Two police officers in the United States are being investigated for allegedly pulling over a college student and performing a vaginal search on her in a parking lot for 11 minutes.
But when they found nothing on her one of the officers “body slammed” her onto the ground before opening her legs and pulling her pants off to probe her, the dashcam footage shows.
“I feel like they s3xually assaulted me! I really do. I feel disgusted, downgraded, humiliated,” she told abc13 television news channel.
The officers, one white male and one black woman claimed they found half a gram of marijuana – but the charges were later dropped, Independent reported.
Now prosecutors say they have new secret evidence against Ms Corley and have re-opened their investigation after handing over what they say is fresh material to a grand jury.
Sam Cammack, Ms Corley’s lawyer, released the dashcam footage from the deputies’ car of the 11-minute search of his client in the parking lot after prosecutors reopened their case against her.
He said one of the officers can be heard saying in the video that he was determined to find that Ms Corley had drugs on her person in the incident on the night of 20 June, 2015.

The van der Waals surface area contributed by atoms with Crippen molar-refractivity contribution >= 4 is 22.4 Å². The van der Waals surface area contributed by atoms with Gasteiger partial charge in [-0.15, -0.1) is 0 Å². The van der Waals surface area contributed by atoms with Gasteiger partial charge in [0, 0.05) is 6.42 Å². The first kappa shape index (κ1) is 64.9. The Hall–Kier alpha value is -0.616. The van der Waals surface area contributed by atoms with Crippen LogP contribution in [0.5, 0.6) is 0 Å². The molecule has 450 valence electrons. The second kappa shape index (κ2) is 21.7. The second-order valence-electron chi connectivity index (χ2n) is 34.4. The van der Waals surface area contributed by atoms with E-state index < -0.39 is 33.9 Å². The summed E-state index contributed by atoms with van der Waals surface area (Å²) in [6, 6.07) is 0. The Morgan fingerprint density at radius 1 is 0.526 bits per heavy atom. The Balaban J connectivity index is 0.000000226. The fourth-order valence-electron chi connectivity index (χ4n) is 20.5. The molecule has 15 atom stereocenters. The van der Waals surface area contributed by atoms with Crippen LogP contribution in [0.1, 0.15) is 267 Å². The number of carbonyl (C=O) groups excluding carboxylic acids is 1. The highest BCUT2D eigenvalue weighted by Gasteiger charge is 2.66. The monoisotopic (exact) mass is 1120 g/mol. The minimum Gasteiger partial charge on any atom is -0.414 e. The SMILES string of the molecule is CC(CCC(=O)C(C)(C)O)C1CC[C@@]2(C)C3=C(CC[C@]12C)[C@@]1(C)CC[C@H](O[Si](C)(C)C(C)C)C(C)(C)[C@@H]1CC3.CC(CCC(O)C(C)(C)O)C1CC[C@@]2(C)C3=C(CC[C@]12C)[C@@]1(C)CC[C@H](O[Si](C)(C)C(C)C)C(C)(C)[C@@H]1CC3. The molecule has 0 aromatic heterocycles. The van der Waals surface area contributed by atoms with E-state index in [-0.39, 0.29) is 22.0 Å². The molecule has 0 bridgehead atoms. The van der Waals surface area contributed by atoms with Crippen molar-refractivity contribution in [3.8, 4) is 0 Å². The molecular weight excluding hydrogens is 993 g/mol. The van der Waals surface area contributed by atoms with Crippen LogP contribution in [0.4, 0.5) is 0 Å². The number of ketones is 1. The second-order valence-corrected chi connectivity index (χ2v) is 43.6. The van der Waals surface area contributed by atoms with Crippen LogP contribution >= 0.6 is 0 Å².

“One of the officers on the tape, you could hear him talking to a passenger, who was already in custody in the officer’s car, you could hear him telling that individual ‘oh we’re going to find something, if we have to put our hands on her’,” Mr Cammock said.
“The same officer bodyslammed Ms Corley, stuck her head underneath the vehicle, and completely pulled her pants off leaving her naked and exposed,” he said of the video aired on Fox26.
“They then took Ms Corley and put her ankles behind her ears, both of her ankles, in a spread-eagled position, and begin to search for something in Ms Corley’s cavity in her vaginal area.”
Harris County prosecutor Natasha Sinclair spoke out against the officers involved.
“No one in this office stands by the search the way it was conducted. No one condones that,” Ms Sinclair said.
“No one thinks it’s appropriate. It should not have happened.”
But she added that the deputies may not necessarily be punished for their actions, saying: “Bad decisions, bad judgement, may not rise to the level of criminal offence.”
The two deputies – Ronaldine Pierre, 34, and William Strong, 37 – were put on office duties pending the outcome of the case against Ms Corley and could face prosecution depending on the evidence revealed in any trial.
Ms Sinclair said that the case against Ms Corley remained open despite the nature of the search in which the deputies claimed they found half a gram of marijuana.
“It should never have happened,” the prosecutor said, “and unfortunately we are in the business of prosecuting criminal offences and though it may not be criminal, it doesn’t mean she won’t receive justice.”
Mr Cammack has called for a special prosecutor without any ties to Harris County law enforcement to be brought in to handle the case against Ms Corley.